It was hot outside. Well, not just hot, more like the hot as in ‘hellfire with a dash of cayenne peppers and jalapenos mixed in as the whole thing baked inside of the Devil’s industrial oven’ hot. Cookies could be burnt to a crisp on the sidewalk, children’s bicycle wheels melt before they pull out of the driveway, and even the birds were sweating in their shady tree nests.
Dean wiped his brow with his arm, smiling a little to himself as he continued to work on the engine of the old Ford in front of him. Maybe he exaggerated the heat index’s effect, but it really was fucking hot outside and he wished that he had taken the day off when Bobby had offered. Instead he’d waved his boss away, saying, “Aww come on, Bobby! It won’t get that hot today!”
He glanced up at the digital clock on the rickety wooden table that now resided in the workshop since they’d gotten a new table for the waiting area. It read 102 degrees, and that was the clock being nice since it was only halfway outside anyway.
Promising himself that he’d take a beer break in fifteen minutes if he finished up fixing Rufus’ carburetor, he made himself ignore the heat and the gradual trickle of sweat down his neck. He’d just gotten the wrench he needed when he heard a car pull up behind him. Singer’s Salvage barely even qualified as a mechanic’s shop—what with only Bobby, the owner and namesake, and Dean working there, only one garage, and a room that operated as an office but had started out as a storage room—but it was all that the people of Rifle, Kansas needed.
Taking a rag out from his back pocket, Dean wiped his hands on it as he turned around and looked at the car that had pulled up. It was a silver Camry, one of the more recent ones if the shine and sleek of the vehicle meant anything, and it was not a car Dean had ever seen in person before. He leaned against the grill of the truck as he waited for the driver to get out. Dean knew every vehicle of every citizen of Rifle—all hundred or so of them, and most of them were Fords or Chevys. The people in these parts really liked buying “homegrown” products.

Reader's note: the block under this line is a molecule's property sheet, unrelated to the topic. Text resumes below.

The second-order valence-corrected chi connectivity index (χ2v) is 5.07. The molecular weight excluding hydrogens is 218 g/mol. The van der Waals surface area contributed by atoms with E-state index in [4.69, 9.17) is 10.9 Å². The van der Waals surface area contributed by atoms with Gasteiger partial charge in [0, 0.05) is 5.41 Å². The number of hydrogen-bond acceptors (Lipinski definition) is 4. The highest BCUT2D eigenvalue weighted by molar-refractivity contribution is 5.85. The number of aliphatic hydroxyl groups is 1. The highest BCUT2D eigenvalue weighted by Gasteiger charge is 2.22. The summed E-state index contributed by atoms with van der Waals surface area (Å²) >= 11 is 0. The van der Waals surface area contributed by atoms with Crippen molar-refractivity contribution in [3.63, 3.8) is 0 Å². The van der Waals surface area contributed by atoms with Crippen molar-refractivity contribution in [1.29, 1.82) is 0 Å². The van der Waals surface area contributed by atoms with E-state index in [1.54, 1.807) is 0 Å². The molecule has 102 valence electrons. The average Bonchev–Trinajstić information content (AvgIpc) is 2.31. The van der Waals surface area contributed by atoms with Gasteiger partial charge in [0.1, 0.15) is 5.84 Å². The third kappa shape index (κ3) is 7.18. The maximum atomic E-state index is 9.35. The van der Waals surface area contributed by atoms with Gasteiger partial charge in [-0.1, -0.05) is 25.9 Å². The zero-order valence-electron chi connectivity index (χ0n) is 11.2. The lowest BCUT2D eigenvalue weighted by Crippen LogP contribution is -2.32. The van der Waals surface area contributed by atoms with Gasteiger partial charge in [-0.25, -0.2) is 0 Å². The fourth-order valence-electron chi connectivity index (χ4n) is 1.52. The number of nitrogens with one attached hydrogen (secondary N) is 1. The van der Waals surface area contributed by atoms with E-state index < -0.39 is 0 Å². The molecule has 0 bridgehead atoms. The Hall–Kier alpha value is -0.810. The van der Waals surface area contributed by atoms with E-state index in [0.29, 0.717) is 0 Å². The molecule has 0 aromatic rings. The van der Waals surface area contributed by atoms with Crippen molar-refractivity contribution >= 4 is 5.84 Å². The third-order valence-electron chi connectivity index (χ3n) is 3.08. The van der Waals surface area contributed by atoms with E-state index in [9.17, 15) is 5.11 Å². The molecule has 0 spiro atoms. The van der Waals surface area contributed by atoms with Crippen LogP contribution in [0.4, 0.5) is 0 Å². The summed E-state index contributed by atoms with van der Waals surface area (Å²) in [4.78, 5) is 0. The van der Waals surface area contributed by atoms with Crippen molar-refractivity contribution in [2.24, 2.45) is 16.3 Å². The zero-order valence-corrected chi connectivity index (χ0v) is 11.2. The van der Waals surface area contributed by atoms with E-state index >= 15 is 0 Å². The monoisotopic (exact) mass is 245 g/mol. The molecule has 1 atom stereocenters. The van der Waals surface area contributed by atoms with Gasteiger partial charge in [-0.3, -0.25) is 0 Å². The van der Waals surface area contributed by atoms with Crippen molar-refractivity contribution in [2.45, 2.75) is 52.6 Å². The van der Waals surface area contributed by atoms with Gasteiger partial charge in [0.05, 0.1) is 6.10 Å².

When the driver stepped out of the car, Dean began coughing, and it definitely was because of the fact that Rifle was a very dusty area and not because he’d choked on his spit at his first good look at the driver’s face. The man stood about Dean’s height, and had dark hair tousled as if he’d been running his hand through it a lot and eyes blue as a cloudless summer day. He wore a long tan trenchcoat that he must’ve been wearing since his place of origin because you’d have to be clinically insane to be wearing such a thing in the middle of July in Kansas. So he was damn attractive, but also damn lost.
Giving his surroundings a look of distaste, the man asked, “Do you know where I am?”
“This here is Singer’s Salvage; something wrong with your car?”
The man didn’t appreciate Dean’s attempt at a joke, or didn’t get it, and went on, “No. What city am I in?”
Dean sighed. So the guy didn’t seem to really have a sense of humor either—a damn shame for that face of his because if it was good-looking know, Dean could only imagine what it’d look like if the man smiled.
“Rifle, Kansas.” A low string of curses came out of the man’s mouth, and Dean forced himself not to do anything more than grin in amusement. “I’ll take it you’ve got a different destination in mind, then?”